… crumpled a cornerback on a read-option …
… and then caught the touchdown that cut the Texans’ lead to 21-17.
Hill may already be the most fun player in the league. But it was New Orleans’s other quarterback who was vindicated on Monday. In January, Brees had the chance to overcome a bad call and faltered. On Monday he overcame a good call with an impeccable performance. Perhaps it was enough to inspire Saints fans to wear Saints gear instead of referee uniforms. Or maybe not. Next week the Saints travel to Los Angeles to play the Rams.
The DB would note that in the course of Monday’s theatrics, QB TAYSOM HILL became the 67th player to catch a TD pass from DREW BREES.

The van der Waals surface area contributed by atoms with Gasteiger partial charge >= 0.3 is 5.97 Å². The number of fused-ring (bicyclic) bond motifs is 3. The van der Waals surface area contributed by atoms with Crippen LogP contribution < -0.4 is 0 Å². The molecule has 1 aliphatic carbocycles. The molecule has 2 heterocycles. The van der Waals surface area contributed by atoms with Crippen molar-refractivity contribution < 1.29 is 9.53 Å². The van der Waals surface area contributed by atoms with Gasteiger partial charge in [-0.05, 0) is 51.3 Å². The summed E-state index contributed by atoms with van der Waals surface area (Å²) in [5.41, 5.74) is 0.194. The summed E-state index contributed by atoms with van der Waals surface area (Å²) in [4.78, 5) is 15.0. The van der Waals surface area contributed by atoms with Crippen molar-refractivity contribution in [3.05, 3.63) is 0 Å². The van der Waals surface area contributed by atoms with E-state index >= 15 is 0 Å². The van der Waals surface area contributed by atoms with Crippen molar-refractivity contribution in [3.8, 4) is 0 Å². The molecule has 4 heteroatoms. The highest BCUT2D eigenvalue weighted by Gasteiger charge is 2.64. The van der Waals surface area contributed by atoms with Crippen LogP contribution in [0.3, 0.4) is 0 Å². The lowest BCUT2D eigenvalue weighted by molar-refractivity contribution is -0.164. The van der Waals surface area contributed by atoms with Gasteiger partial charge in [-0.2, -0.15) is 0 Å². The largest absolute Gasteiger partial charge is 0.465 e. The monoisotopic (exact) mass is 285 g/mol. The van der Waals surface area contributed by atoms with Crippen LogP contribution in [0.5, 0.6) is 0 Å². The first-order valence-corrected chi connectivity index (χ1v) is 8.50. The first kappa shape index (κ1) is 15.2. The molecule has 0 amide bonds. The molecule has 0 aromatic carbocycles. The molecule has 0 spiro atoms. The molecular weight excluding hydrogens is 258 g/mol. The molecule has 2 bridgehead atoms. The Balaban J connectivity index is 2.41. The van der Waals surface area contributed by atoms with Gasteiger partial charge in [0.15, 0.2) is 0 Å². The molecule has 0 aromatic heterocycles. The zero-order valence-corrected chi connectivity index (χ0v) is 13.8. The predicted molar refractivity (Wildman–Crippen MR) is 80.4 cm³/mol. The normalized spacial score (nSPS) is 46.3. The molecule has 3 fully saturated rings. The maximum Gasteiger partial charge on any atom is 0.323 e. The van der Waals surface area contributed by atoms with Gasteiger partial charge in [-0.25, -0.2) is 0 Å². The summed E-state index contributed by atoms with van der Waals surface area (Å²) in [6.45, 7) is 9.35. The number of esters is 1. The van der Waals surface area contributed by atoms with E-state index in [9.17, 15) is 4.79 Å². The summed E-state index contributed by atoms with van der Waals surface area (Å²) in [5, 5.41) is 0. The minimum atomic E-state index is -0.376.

And if you thought J.J. WATT wasn’t a factor, you were right. This from NFL Research:
In tonight’s loss to the Saints, J.J. Watt failed to record at least 1 tackle or 1 QB hit for the first time in 105 career games.
At the moment, QB AARON RODGERS seems all in with Coach Matt LaFleur. Albert Breer of TheMMQB.com:
Matt LaFleur and Aaron Rodgers have heard others pick their relationship apart for eight months, so there was a moment in the delirium of the Packers locker room post-season-opening win that others in there took note of, a moment that came after the new Green Bay coach had delivered what was a relatively boiler-plate address to his team following a 10-3 win in Chicago.
Hold on, hold on, hold on, Aaron Rodgers shouted. Defense should probably be giving him this, but it’s not every day you get your first win as a head coach.
The 35-year-old quarterback then buried the game ball in his 39-year coach’s chest.